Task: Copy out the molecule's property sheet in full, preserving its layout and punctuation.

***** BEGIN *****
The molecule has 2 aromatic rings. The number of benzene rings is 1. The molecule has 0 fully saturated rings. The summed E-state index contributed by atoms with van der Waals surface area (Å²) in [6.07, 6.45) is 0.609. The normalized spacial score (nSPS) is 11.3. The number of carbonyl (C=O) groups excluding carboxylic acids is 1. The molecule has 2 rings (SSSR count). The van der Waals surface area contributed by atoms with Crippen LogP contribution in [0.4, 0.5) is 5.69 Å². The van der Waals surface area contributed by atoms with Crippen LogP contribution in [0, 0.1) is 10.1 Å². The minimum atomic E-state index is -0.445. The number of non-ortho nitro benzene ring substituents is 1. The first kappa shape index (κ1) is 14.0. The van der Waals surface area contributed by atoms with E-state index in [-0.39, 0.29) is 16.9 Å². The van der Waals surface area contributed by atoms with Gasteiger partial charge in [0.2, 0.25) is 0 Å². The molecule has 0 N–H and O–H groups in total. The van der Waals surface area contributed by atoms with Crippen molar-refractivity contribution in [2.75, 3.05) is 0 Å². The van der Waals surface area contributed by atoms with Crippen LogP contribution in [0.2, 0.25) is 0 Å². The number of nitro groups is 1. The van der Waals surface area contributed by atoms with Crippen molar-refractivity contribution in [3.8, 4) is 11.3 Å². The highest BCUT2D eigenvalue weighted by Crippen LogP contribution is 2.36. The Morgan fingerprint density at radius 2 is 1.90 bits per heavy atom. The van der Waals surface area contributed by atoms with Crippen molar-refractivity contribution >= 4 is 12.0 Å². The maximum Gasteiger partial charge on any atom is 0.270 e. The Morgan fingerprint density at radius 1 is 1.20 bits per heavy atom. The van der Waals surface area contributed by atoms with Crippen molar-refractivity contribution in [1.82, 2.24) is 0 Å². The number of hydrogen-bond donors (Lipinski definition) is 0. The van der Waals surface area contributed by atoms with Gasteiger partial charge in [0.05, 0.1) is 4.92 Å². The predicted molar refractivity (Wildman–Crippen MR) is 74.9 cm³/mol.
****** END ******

The molecule has 2 aromatic rings. The number of benzene rings is 1. The molecule has 0 fully saturated rings. The summed E-state index contributed by atoms with van der Waals surface area (Å²) in [6.07, 6.45) is 0.609. The normalized spacial score (nSPS) is 11.3. The number of carbonyl (C=O) groups excluding carboxylic acids is 1. The molecule has 2 rings (SSSR count). The van der Waals surface area contributed by atoms with Crippen LogP contribution in [0.4, 0.5) is 5.69 Å². The van der Waals surface area contributed by atoms with Crippen LogP contribution in [0, 0.1) is 10.1 Å². The minimum atomic E-state index is -0.445. The number of non-ortho nitro benzene ring substituents is 1. The first kappa shape index (κ1) is 14.0. The van der Waals surface area contributed by atoms with E-state index in [-0.39, 0.29) is 16.9 Å². The van der Waals surface area contributed by atoms with Gasteiger partial charge in [0.2, 0.25) is 0 Å². The molecule has 0 N–H and O–H groups in total. The van der Waals surface area contributed by atoms with Crippen molar-refractivity contribution in [2.75, 3.05) is 0 Å². The van der Waals surface area contributed by atoms with Crippen LogP contribution in [0.2, 0.25) is 0 Å². The number of nitro groups is 1. The van der Waals surface area contributed by atoms with Crippen molar-refractivity contribution in [3.8, 4) is 11.3 Å². The highest BCUT2D eigenvalue weighted by Crippen LogP contribution is 2.36. The Morgan fingerprint density at radius 2 is 1.90 bits per heavy atom. The van der Waals surface area contributed by atoms with Crippen molar-refractivity contribution >= 4 is 12.0 Å². The maximum Gasteiger partial charge on any atom is 0.270 e. The Morgan fingerprint density at radius 1 is 1.20 bits per heavy atom. The van der Waals surface area contributed by atoms with Crippen molar-refractivity contribution in [1.82, 2.24) is 0 Å². The number of hydrogen-bond donors (Lipinski definition) is 0. The van der Waals surface area contributed by atoms with Gasteiger partial charge in [0.05, 0.1) is 4.92 Å². The predicted molar refractivity (Wildman–Crippen MR) is 74.9 cm³/mol.